"persuasive evidence that his claim is not 'implausible.'" Id. at 211 (citing Matsushita, 475 U.S. at 587).
II. Defendant's Motion for Summary Judgment
According to plaintiff, “[s]olely as a result of the [defendants’] negligence, carelessness and recklessness, [plaintiff] was caused to be scalded, burned and to suffer severe and serious personal injuries to mind and body, and further, that she was subjected to great physical pain and mental anguish.” (Compl. ¶ 50.) Furthermore, plaintiff claims that the coffee she purchased was “supposed to be served at a temperature reasonable enough to prevent injury” and “in a cup with a lid properly affixed thereto.” (Id. ¶¶ 48-49.)
“In order to demonstrate negligence in New York, a plaintiff must plead and prove that (1) defendant owed a duty to plaintiff; (2) defendant breached that duty; (3) the breach of that duty was the actual and proximate cause of the plaintiffs injuries.” Wurtzel v. Starbucks Coffee Co., 257 F.Supp.2d 520, 526 (E.D.N.Y. 2003) (citing Lombard v. Booz-Allen & Hamilton, Inc., 280 F.3d 209, 215 (2d Cir. 2002)). New York law clearly provides that “[t]here is certainly no duty to serve coffee so that ‘no harm will come to a user no matter…what the circumstances of its use.’ ” Wurtzel, 257 F.Supp.2d at 527 (quoting Huppe v. Twenty-First Century Restaurants of Amer., Inc., 497 N.Y.S.2d 306, 309 (Sup. Ct. 1985)). Moreover, regarding plaintiff’s argument that the coffee was too hot, New York courts have held that “[s]ince plaintiff clearly intended to purchase hot coffee and since coffee is customarily served and intended to be consumed as a hot beverage, [in defeating a summary judgment motion] plaintiff must present evidentiary facts establishing that the coffee served by defendant[s] was defective or unreasonably dangerous by virtue of being hotter than it should have been.” Huppe, 497 N.Y.S.2d at 308. Here, plaintiff has not presented any such evidence. She only claims that the temperature was so hot such that it hurt her when it spilled. (Pl.’s Dep. at 64.) A reasonable trier of fact could not conclude that the coffee was unreasonably hot based on this testimony alone. See Huppe, 497 N.Y.S.2d at 308 (finding that conclusory allegation that coffee was “super heated” and “too hot” was insufficient to show that “coffee was so hot that it exceeded the reasonable or customary standards for such a product”); Moltner v. Starbucks Coffee Co., 2009 WL 3573190, at *4 (S.D.N.Y. Oct. 23 2009).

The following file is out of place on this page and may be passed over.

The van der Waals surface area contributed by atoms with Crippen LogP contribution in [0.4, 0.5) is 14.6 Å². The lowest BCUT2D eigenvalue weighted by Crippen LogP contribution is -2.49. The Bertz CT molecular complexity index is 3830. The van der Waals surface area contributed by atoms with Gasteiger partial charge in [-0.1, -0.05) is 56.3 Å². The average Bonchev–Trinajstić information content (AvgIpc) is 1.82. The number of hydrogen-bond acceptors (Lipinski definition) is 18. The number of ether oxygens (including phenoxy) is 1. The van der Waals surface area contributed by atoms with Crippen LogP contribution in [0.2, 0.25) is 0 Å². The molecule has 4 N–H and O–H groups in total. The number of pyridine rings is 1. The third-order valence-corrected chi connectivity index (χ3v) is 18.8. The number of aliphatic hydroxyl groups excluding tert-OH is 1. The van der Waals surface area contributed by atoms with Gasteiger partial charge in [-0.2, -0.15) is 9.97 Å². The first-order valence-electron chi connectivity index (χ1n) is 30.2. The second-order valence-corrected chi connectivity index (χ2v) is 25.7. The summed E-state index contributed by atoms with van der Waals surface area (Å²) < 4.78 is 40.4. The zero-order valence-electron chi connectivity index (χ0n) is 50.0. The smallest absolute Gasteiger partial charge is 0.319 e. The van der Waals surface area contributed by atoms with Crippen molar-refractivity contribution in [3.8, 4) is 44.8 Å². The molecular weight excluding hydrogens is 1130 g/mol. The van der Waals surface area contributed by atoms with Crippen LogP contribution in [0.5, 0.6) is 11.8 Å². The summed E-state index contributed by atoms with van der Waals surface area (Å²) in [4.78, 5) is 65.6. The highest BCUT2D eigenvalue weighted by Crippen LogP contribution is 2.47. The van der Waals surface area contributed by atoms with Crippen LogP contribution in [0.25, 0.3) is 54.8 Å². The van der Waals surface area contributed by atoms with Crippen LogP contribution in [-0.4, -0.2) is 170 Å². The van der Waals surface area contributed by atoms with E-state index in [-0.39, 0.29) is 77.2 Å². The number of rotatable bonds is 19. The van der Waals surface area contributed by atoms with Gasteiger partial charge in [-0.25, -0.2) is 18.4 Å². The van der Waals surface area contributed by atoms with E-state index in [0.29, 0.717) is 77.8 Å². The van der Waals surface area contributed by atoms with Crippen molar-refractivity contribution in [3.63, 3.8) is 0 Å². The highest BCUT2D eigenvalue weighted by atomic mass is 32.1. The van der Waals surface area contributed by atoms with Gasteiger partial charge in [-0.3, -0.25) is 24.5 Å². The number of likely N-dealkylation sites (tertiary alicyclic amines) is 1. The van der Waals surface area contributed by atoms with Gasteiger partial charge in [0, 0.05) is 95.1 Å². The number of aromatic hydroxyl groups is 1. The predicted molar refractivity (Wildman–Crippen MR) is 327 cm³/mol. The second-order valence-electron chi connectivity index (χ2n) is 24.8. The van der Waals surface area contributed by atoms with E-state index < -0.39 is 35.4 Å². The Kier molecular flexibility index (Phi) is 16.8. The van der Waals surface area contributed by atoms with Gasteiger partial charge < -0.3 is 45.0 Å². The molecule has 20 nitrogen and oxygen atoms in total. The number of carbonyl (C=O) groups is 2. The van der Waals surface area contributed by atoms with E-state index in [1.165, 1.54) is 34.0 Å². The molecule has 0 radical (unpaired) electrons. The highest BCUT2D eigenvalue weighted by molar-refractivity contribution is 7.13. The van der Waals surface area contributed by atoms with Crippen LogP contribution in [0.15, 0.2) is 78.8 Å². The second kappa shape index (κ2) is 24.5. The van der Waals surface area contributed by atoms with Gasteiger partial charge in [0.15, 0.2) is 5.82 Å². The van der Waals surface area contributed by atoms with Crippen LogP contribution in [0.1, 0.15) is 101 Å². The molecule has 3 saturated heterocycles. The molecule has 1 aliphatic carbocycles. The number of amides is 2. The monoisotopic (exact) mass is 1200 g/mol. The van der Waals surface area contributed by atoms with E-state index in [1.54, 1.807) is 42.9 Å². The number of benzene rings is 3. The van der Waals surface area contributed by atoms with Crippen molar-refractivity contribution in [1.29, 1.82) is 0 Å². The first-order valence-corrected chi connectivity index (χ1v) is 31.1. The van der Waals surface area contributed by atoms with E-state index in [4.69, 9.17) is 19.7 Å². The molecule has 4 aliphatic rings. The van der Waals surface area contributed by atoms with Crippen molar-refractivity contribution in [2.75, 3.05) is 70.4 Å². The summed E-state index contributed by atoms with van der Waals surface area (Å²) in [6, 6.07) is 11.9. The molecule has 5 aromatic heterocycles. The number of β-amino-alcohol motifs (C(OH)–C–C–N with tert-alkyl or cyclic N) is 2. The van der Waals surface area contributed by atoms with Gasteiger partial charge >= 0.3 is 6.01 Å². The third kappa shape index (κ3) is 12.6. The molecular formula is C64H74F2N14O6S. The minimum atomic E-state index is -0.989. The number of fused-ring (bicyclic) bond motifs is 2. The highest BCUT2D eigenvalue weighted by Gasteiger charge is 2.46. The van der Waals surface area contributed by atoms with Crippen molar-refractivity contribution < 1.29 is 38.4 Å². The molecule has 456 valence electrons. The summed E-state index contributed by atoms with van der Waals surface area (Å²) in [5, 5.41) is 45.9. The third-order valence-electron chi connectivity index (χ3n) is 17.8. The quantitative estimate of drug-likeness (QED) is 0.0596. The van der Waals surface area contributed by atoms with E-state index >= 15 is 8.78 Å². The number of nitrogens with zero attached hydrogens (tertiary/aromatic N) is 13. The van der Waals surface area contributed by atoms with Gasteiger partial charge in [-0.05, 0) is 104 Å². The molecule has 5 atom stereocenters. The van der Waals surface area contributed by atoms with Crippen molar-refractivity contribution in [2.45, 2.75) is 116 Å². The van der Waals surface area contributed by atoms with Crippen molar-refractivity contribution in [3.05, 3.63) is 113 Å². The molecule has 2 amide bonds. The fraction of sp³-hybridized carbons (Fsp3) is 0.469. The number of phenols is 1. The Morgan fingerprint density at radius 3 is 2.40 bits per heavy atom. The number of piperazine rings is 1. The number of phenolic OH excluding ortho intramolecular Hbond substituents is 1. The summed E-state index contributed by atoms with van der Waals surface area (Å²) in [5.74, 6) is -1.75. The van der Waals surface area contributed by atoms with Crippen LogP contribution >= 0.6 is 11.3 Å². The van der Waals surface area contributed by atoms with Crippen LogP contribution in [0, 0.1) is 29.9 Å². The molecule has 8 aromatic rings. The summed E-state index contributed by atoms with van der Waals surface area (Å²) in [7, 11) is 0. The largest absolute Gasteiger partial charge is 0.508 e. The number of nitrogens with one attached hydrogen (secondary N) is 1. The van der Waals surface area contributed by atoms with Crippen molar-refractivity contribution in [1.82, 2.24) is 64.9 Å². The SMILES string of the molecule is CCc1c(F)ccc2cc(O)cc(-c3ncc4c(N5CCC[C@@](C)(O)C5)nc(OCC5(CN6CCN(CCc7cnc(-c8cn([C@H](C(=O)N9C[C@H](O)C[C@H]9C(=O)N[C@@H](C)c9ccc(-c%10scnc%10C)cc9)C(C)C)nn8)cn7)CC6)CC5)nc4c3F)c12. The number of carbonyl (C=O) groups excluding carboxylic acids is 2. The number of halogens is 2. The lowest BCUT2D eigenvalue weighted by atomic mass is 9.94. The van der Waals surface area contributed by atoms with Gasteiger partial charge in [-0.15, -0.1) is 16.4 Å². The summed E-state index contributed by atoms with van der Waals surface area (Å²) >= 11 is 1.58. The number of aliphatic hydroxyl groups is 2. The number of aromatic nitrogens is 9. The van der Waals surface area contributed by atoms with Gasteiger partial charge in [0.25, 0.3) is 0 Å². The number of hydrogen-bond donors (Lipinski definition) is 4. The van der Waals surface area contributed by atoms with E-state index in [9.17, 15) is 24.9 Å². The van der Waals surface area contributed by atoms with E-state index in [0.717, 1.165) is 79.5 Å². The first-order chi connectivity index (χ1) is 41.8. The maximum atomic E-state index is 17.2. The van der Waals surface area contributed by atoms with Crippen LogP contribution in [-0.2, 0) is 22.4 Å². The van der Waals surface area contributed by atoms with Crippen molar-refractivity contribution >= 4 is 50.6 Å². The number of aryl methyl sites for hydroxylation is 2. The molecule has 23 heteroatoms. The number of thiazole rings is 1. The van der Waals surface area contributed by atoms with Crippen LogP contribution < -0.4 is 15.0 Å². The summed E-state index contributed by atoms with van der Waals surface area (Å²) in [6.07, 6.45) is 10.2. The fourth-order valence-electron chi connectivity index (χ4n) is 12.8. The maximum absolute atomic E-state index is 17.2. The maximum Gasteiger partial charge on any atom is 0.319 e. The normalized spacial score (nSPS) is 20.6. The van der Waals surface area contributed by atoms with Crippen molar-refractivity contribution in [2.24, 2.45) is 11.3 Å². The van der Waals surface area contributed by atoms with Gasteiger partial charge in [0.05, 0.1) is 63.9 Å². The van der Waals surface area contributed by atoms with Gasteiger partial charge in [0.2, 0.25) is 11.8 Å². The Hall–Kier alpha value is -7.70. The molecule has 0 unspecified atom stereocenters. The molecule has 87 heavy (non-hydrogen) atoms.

Plaintiff, however, contends that her “main theory of liability . . . is that the defendants’ negligence arises from the [defendants’] failure to properly secure the lid to the plaintiff’s coffee cup which in turn resulted in the plaintiff’s sustaining injury.” (Pl.’s Aff. in Opp’n ¶ 16.) In support of this claim, plaintiff testified that the Starbucks employee from whom she ordered her coffee put the lid on top of the cup. (Pl.’s Dep. at 26.) She also stated that that coffee was in her possession only for the time it took her to walk approximately 3 to 4 steps toward the milk area. (Id. at 30, 40.) Moreover, as she was walking she was not “squeezing [the cup] or anything, ” and the coffee spilled because “[t]he cap came up.” (Id. at 33-34; 41.)